Recipe: Oaxaca Old Fashioned

Recipe: Oaxaca Old Fashioned

In the grand scheme of things, agave-based spirits haven’t been featured in many cocktails until pretty recently. Tequila went in a Margarita and the occasional Sunrise. Mezcal, if it was even on the shelf, went in a Paloma, and that was about the extent of it. Like so many cocktail trends, we can thank the bartenders at legendary speakeasy Death & Co. for opening the world’s eyes, and palates, to a wider variety of Latin libations.

Phil Ward’s Oaxaca Old Fashioned is perhaps “patient zero” for the agave spirits cocktail boom of the last decade or so. Like the venerable classic, it’s a simple cocktail, perhaps even simpler since it lacks any fruit (orange twist aside). The use of agave syrup is also a unique way to add sweetness while still remaining true to the spirit’s base. Can you imagine adding corn syrup to your Old Fashioned? Yuck. The real genius in this drink though is the mezcal, which builds a layer of bolder, earthier flavor atop the gentler, sweeter tequila, creating far more depth than your average Old Fashioned. Plus, it gets people drinking mezcal, which they really should be doing more often.

As with any cocktail, especially one this simple, the quality of the ingredients will have a big impact on its success. I managed to run down a reposado from Corazon aged exclusively in Buffalo Trace bourbon casks to enhance the classic barrel notes in my version, but an El Tesoro or Avion should do nicely. Mezcal has a much wider range of flavor profiles than tequila, but try to stick to something classic like Del Maguey’s Chichicapa or San Luis Rio.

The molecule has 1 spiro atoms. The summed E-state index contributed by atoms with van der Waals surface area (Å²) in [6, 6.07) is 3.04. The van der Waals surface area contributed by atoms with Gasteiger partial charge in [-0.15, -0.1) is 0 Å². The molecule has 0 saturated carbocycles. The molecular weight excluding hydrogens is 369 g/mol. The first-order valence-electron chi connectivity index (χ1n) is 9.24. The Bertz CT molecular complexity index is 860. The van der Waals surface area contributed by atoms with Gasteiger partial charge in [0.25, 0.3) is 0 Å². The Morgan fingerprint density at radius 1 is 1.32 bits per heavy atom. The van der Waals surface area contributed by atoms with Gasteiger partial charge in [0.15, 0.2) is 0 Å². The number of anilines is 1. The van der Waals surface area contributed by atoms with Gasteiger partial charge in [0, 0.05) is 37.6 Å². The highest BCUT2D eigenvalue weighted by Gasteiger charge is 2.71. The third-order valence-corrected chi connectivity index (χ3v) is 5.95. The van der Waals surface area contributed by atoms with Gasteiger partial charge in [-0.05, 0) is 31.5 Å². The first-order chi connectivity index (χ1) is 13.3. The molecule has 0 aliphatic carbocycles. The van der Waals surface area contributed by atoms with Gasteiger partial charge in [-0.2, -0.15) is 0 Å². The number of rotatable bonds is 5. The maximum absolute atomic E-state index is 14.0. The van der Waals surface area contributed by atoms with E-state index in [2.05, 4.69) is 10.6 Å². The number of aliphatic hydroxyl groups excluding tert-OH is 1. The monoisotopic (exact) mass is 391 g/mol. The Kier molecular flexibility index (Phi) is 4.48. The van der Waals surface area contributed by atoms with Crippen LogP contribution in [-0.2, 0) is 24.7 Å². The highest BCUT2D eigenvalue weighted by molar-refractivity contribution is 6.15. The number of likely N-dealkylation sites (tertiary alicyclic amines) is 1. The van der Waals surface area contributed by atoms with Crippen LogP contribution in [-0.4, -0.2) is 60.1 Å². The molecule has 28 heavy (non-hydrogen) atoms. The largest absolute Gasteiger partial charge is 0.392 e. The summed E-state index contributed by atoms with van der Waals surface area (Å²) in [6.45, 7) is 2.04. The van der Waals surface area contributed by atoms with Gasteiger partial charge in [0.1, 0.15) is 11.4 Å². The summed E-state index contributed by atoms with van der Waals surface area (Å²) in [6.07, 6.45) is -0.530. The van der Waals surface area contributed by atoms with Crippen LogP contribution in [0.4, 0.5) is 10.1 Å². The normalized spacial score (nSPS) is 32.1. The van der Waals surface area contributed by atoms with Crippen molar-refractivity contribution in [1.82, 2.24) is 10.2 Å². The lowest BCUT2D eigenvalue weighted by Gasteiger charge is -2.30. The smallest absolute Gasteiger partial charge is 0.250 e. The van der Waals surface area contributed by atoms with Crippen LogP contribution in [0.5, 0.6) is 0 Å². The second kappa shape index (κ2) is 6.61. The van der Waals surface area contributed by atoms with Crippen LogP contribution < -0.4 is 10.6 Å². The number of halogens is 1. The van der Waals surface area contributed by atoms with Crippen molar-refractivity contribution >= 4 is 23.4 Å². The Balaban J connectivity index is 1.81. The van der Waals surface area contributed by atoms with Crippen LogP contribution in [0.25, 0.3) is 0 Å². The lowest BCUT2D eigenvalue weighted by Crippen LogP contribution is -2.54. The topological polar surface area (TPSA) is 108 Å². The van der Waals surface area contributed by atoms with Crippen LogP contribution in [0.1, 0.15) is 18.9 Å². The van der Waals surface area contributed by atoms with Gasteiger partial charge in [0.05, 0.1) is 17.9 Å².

Oaxaca Old Fashioned
1.5 oz. reposado tequila
.5 oz. mezcal
1 barspoon (about a teaspoon) agave syrup
2 dashes Angostura bitters

Combine all ingredients in a mixing glass and stir until well-chilled. Strain into an Old Fashioned glass over a large ice cube and garnish with a flamed orange peel. Try not to burn the house down.

Drew Beard is assistant editor for Drinkhacker and winner of several booze-related merit badges, including Certified Specialist in Spirits and Executive Bourbon Steward. A former federal employee turned hotelier and spirits journalist, he looks forward to his next midlife crisis.

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